Saturday, February 9, 2019

Namibia stirs the soul

Nothing quite compares to sunrise on the sand dunes of Sossusvlei.
Namibia is truly a land of contrasts, as we discovered on our visit last summer. If you’ve ever wanted to go on a safari, a good place to start is in this almost unknown country on the southwest edge of Africa. Namibia’s ecological diversity is attracting more and more visitors to the country whose tourism industry is just in its infancy.
Private camps are plentiful and accommodations are very comfortable.
Yet, there are plenty of private camps willing to host visitors, and some are as luxurious as the desert will allow. Camps on private nature reserves in the bush are generally small (although individual cabins are roomy and comfortable) and can only accommodate perhaps 8-20 guests.

Airplanes take visitors where there are no roads.
That is actually fine because it’s often necessary to fly on small plane over the vast and rugged desert. A short 30-minute flight (watch out for the ostrich on the runway) might cover an area that would take eight hours to drive—if there is even a road. And nowhere will you find staff more convivial and anxious to make your stay the best ever.

Sand covering the mountains reminds you that this is desert.
This may not be a trip for everyone. But if you have a keen sense of adventure and willingness to be surprised, Namibia will fill you with wonder. Here are some of the reasons I believe this country should be on your bucket list.
We removed shoes and walked
down the steep sand dune.
--Namibia stirs the soul with the isolation and solitude in its stark desert landscape. While the ocean washes over the coastal desert, the inland plains are baked by the sun into a dull brownish landscape of dried mud and rocks.

--But then the spirit soars when viewing the towering orange-red sand dunes of Sossusvlei in the south. Climb the dunes for a spectacular view of salt pans below—and walk barefoot in the soft sand that swallows your legs midway up the shin.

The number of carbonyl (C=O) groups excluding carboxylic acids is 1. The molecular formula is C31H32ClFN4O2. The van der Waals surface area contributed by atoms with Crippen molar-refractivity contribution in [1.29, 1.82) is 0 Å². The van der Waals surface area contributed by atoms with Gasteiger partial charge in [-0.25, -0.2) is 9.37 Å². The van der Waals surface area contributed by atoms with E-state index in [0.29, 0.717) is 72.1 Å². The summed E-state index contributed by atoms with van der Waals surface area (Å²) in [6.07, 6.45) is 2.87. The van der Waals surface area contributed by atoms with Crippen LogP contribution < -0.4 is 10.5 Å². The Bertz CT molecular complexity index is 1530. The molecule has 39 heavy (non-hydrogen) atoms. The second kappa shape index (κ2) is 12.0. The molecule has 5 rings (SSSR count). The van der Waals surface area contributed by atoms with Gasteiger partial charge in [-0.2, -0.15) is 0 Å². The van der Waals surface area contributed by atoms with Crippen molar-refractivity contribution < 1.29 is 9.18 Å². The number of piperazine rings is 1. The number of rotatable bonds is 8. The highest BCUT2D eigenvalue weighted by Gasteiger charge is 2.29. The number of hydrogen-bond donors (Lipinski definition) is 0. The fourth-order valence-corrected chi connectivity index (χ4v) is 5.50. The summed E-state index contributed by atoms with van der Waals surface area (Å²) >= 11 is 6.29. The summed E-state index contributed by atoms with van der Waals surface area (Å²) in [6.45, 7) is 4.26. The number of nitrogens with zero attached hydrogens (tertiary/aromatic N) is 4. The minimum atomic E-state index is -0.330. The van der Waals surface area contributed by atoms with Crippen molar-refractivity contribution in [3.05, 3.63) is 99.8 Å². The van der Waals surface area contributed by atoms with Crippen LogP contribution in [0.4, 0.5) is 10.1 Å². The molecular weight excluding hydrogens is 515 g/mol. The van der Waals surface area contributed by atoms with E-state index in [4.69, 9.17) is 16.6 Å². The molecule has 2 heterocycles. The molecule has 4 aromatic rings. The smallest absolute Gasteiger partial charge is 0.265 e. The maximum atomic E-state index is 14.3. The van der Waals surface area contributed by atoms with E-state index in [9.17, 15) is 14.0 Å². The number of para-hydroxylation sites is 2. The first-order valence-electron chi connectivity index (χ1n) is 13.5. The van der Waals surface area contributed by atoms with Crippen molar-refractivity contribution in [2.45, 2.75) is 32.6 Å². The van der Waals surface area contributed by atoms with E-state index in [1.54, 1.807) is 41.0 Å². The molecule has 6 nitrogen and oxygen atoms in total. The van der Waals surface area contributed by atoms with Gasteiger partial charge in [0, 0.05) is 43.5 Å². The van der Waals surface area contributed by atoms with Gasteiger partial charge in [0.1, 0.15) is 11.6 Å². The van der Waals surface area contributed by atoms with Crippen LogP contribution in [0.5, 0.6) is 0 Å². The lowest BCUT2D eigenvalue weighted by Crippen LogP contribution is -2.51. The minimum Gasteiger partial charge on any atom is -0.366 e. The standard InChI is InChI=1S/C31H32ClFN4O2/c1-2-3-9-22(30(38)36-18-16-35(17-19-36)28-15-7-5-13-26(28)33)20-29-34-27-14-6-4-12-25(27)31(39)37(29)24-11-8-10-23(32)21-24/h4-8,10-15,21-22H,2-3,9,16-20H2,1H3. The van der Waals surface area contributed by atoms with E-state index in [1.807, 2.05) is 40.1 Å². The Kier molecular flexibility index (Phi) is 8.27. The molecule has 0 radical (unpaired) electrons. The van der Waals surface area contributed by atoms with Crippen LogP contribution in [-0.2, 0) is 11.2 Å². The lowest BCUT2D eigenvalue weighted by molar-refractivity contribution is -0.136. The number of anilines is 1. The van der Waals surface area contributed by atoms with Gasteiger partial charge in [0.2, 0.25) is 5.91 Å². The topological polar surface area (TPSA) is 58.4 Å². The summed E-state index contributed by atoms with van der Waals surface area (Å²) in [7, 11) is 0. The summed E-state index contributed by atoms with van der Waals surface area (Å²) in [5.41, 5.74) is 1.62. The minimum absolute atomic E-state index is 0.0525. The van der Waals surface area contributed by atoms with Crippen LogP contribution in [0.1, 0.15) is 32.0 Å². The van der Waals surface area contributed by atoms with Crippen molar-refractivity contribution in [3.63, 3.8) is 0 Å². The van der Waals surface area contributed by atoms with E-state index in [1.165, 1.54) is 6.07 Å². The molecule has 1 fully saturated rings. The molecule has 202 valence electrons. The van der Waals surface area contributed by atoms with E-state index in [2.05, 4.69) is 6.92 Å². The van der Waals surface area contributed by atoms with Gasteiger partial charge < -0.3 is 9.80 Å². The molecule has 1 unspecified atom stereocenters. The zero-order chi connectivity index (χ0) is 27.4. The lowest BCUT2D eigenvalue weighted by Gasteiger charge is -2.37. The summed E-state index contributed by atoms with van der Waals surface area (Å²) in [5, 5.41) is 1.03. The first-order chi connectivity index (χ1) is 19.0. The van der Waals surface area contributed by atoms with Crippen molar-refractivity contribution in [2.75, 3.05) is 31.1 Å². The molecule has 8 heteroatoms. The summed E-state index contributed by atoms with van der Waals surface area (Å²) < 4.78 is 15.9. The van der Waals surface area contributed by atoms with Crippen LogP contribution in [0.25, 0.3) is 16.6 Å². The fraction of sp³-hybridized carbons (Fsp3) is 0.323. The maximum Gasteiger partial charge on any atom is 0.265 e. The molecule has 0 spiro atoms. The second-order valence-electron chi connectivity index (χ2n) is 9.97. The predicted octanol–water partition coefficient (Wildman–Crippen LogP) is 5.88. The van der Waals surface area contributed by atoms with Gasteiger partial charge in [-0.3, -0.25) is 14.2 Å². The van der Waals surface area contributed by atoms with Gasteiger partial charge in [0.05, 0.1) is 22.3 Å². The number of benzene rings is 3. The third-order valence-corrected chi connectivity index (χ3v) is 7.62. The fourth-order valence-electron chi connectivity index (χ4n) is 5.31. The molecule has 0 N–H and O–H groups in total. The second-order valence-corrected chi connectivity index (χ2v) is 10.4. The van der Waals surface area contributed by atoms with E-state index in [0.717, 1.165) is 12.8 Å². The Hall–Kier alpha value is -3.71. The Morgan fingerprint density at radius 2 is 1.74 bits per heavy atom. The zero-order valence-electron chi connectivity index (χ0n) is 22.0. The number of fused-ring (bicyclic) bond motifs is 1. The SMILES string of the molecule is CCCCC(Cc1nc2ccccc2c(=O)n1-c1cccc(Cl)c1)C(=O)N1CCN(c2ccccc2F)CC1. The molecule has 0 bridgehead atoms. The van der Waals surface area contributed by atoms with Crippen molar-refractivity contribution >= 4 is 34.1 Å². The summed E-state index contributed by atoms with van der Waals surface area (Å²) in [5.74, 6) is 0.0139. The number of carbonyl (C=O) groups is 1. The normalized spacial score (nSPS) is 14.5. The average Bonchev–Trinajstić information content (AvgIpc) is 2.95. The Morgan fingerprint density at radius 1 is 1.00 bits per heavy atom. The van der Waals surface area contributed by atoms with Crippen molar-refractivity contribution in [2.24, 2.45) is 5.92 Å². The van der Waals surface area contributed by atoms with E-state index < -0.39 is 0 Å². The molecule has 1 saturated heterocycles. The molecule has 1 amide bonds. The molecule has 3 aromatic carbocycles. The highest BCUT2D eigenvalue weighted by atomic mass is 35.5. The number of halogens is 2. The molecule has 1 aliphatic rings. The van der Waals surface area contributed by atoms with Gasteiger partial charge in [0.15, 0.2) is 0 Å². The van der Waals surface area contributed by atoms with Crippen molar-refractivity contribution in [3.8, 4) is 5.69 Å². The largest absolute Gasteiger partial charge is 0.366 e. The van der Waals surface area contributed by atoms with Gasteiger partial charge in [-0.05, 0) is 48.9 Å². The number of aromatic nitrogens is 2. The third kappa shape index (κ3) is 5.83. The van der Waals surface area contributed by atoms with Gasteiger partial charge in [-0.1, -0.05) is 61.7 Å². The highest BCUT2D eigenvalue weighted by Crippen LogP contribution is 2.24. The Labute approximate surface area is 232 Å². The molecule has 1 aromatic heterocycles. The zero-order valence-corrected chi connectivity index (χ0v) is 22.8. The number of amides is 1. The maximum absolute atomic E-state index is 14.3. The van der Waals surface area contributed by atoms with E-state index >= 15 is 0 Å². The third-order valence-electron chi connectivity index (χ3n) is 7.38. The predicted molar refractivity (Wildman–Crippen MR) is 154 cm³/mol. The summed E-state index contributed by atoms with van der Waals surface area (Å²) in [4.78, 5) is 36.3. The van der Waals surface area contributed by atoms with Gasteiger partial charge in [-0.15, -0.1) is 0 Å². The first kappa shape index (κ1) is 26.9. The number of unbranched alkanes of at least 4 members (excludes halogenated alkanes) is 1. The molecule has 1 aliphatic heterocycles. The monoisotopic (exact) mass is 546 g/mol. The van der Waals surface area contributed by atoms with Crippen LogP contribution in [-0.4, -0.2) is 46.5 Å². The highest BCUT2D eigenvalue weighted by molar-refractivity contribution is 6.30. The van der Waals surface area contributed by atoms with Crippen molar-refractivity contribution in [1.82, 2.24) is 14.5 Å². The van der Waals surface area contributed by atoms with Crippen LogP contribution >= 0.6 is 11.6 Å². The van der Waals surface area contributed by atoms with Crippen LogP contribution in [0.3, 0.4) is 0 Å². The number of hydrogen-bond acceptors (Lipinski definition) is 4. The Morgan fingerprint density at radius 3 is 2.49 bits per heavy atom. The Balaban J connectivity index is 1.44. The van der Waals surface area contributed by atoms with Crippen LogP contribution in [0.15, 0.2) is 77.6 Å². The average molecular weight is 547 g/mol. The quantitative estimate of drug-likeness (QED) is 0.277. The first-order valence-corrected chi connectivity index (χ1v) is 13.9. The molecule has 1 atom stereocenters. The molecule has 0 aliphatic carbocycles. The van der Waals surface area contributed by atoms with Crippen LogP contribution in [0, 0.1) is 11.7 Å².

--Marvel at the variety of ecology and wildlife. In the million-acre Palmwag Concession, you can follow trackers as they search for the endangered desert rhinos that live there. You’ll also learn how different wildlife species have adapted to the harsh desert environment.

Rhinos are one of the "big 5" of African wildlife.
--Guided safari drives in open 4 x 4 vehicles through private reserves allow for superb wildlife encounters. You may see unusual wildlife found nowhere else in Africa, with plenty of time to observe and follow the animals without feeling rushed or crowded.
Elephants are another one of the "big 5" that safari goers want to see.
These lionesses were thirsty after dining
on the giraffe that had recently bee killed.
-- Around the Etosha Salt Pan in northern Namibia, there is enough water (along with some manmade water holes) to sustain a variety of game including feline predators, Springbok, oryx, kudu. There’s a large elephant population and plenty of opportunities to watch these magnificent behemoths interacting gently in their family groups.

Flying over spectacular and rugged mountains in Namibia
--Get a bird’s eye view of the varied topography on flights between wilderness camps. Scour landscape  to admire imposing mountains, deep canyons, and vast plateaus below.
We enjoyed a "sundowner" with refreshments as the sun descended.
Getting from place to place be a challenge, but the diversity of this complex country will surprise and thrill you. Namibia is truly awesome!

Photos by Larry and Beverly Burmeier



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